Around 2007, I began this blog after a time of seeking God about His plan for my life. I felt like I was missing something.
One evening while praying and pacing at a small gathering inside a church sanctuary, I heard the imperative— “Write!”
It wasn’t audible, but just as clear, distinct and unmistakable. It stopped me in my tracks.
Just one word. “Write!”
I’ve been a writer since I was about eight. Other than school papers and letters to my grandmothers, what I wrote was for my eyes only. Baring my soul to strangers intimidates me.
But this time, I knew. It wasn’t for my eyes only.
The next day, I started a blog called “I trust You.”
I had no clue what to write about. But I started. I knew if I waited to figure it out, it might never happen.
A few months later, I heard about a revival in Florida. God TV was broadcasting it live. I posted a short blurb with a link to watch online.
The post went viral.
I watched the worship portion every night.
I blogged about the worship and the undiscovered musicians who often led it.
I blogged about the songs.
I blogged the chords and lyrics to In the Presence of Angels which still receives daily traffic. (Roy Fields, its creator, was okay with that.)
The revival eventually fizzled and went offline. I kept blogging for awhile, but family responsibilities increasingly took up my time.
A few years ago, I felt like God was urging me to ask a family member about a Bible study she used to attend. I didn’t know the name of it, if it still existed, or where it met. She told me it was called Bible Study Fellowship and said they probably had a website.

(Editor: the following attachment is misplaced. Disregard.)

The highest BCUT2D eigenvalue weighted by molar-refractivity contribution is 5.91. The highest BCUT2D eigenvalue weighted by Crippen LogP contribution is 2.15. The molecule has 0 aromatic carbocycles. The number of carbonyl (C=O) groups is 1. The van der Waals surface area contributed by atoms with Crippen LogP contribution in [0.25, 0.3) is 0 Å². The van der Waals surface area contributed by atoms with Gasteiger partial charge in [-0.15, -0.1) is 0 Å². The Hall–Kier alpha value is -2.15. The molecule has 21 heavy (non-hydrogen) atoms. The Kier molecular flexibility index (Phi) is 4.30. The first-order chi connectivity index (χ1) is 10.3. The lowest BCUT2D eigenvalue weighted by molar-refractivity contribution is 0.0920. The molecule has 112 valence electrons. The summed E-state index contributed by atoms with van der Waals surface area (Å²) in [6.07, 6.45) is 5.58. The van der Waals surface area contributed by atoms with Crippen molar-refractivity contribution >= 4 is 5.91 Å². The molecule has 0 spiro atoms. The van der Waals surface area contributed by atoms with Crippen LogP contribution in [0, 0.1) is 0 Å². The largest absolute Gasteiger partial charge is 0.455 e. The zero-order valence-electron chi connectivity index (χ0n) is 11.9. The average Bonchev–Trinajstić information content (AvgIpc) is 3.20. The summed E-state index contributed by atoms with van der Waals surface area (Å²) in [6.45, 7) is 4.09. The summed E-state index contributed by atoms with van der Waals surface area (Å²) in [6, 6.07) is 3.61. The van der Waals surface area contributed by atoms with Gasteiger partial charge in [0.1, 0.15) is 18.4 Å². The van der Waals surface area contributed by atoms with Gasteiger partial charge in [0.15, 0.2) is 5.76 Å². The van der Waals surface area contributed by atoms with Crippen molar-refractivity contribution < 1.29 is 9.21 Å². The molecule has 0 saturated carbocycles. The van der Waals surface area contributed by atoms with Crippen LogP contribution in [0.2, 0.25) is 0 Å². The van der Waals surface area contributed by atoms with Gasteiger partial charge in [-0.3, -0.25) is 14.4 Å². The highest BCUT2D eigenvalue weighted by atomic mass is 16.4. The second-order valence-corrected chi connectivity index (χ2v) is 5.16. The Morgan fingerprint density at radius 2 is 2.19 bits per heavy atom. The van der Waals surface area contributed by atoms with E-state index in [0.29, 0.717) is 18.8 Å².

I found two classes near me and sent off an email. After waiting several weeks and attending a welcome meeting, a spot opened up for me.
Every lesson and lecture left me feeling convicted that I wasn’t writing. But since the lessons took up so much time, I had no idea how I could make it work. Soon, I felt compelled to post my answers online.
Detractors will question the source of my compulsion. Other BSF members were and still are posting their answers and at least one seems to catch a lot of flack over it. I’m not posting BSF’s copyrighted material, so what I post is my own. The only copyrighted material I share is short quotes from scripture or commentary with proper attribution.
Believe me, I hate flack. As I’ve mentioned before, I avoid confrontation to a fault.
Being vulnerable in my answers to personal questions is difficult enough. I’d really like to go back to sticking all my notebooks in a box under the bed.
Photo credit By Dvortygirl (Own work) [CC BY-SA 3.0 (http://creativecommons.org/licenses/by-sa/3.0)], via Wikimedia Commons